06 # returns [r,v,F,V] after step

07 v=v+0.5*delt*invmass*F

08 r=r+v*delt

09 FV=force(r)

10 v=v+0.5*delt*invmass*FV[0]

11 return [r,v,FV[0],FV[1]]

Comments

As mentioned in the Preface (page xiii), it is assumed that scipy has been imported. The initial

values of r, v, F, V are valid at the time before the step, and normally available from the output of

the previous step. To start the run, the routine force(r) must have been called once to initiate

F . The returned values are valid at the end of the step. The arguments are not modi¬ed in place.

1.2 A modeling hierarchy

The behavior of a system of particles is in principle described by the rules of

relativistic quantum mechanics. This is “ within the limitation of our system

choices “ the highest level of description. We shall call this level 1. All other

levels of description, such as considering atoms and molecules instead of

nuclei and electrons, classical dynamics instead of quantum dynamics, or

continuous media instead of systems of particles, represent approximations

to level 1. These approximations can be ordered in a hierarchical sense from

¬ne atomic detail to coarse macroscopic behavior. Every lower level loses

detail and loses applicability or accuracy for a certain class of systems and

questions, but gains applicability or e¬ciency for another class of systems

and questions. The following scheme lists several levels in this hierarchy.

LEVEL 1 relativistic quantum dynamics

System Rules

Atomic nuclei (mass, charge, spin), Relativistic time-dependent quan-

electrons (mass, charge, spin), pho- tum mechanics; Dirac™s equation;

tons (frequency) (quantum) electrodynamics

e

No Go

Approximation e

e

Electrons close to heavy nuc-

Particle velocities small comp-

¡

lei; hot plasmas

ared to velocity of light

¡

e ¡

e¡ ¡

e¡

LEVEL 2 quantum dynamics

System Rules

Atomic nuclei, electrons, photons Non-relativistic time-dependent

Schr¨dinger

o equation; time-

independent Schr¨dinger equation;

o

Maxwell equations

10 Introduction

No Go

e

Approximation Electron dynamics (e.g., in

e

semiconductors); fast elec-

Born“Oppenheimer approx.: e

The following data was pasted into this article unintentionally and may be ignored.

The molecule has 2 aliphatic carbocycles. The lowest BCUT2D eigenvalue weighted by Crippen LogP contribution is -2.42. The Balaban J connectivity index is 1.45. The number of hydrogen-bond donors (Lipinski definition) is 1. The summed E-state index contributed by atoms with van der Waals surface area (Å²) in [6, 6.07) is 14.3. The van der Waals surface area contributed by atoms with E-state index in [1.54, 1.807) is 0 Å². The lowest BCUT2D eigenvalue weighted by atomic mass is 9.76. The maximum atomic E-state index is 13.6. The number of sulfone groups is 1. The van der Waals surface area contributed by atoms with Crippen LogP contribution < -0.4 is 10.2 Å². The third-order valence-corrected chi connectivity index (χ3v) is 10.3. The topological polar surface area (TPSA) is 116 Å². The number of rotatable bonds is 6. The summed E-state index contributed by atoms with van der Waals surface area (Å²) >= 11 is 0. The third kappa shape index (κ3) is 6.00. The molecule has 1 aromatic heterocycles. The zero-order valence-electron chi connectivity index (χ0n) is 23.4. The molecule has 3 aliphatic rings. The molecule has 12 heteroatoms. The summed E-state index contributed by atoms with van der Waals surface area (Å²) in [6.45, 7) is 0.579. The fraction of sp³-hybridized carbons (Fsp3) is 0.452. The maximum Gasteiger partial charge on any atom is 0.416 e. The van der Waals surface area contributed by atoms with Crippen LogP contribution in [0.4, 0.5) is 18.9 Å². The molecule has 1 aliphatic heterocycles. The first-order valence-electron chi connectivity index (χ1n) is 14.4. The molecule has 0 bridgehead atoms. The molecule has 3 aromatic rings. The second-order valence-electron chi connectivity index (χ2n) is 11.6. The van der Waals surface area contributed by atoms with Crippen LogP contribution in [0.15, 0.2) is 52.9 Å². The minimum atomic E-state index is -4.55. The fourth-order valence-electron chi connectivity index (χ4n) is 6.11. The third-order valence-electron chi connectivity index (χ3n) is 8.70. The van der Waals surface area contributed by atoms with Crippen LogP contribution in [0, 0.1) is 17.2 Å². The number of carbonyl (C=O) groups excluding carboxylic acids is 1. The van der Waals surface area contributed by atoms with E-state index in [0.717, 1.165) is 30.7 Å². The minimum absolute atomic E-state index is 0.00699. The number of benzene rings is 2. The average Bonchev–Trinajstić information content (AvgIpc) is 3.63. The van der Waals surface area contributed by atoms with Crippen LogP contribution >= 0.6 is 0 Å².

tron transfer processes; dy-

electrons move much faster ¡

¡

e ¡ namic behavior of excited

than nuclei

e¡ ¡

states

e¡

LEVEL 3 atomic quantum dynamics

System Rules

Atoms, ions, molecules, (photons) Atoms move in e¬ective potential

due to electrons; atoms may be-

have according to time-dependent

Schr¨dinger equation

o

No Go e

Proton transfer; hydrogen e

Approximation e

and helium at low tempera-

Atomic motion is classical ¡

tures; fast reactions and high-

¡

e ¡

e¡ frequency motions

¡

e¡

LEVEL 4 molecular dynamics

System Rules

Condensed matter: (macro)molec- Classical mechanics (Newton™s equa-

ules, ¬‚uids, solutions, liquid crystals, tions); statistical mechanics; molec-

fast reactions ular dynamics

e

No Go e

Approximation

e

Details of fast dynamics,

Reduce number of degrees of

¡

transport properties

freedom

¡

e ¡

e¡ ¡

e¡

LEVEL 5 generalized langevin dynamics on reduced system

System Rules

Condensed matter: large molecu- Superatoms, reaction coordinates;

lar aggregates, polymers, defects in averaging over local equilibrium,

solids, slow reactions constraint dynamics, free energies

and potentials of mean force.

e

Approximation No Go e

Neglect time correlation e

Correlations in motion, short-

and/or spatial correlation in ¡

time accuracy

¡

e ¡

¬‚uctuations

e¡ ¡

e¡

1.2 A modeling hierarchy 11

LEVEL 6 simple langevin dynamics

System Rules

“Slow” dynamic (non-equilibrium) Accelerations given by systematic

processes and reactions force, friction, and noise; Fokker“

Planck equations

e

Approximation e

No Go e

Neglect inertial terms: coarse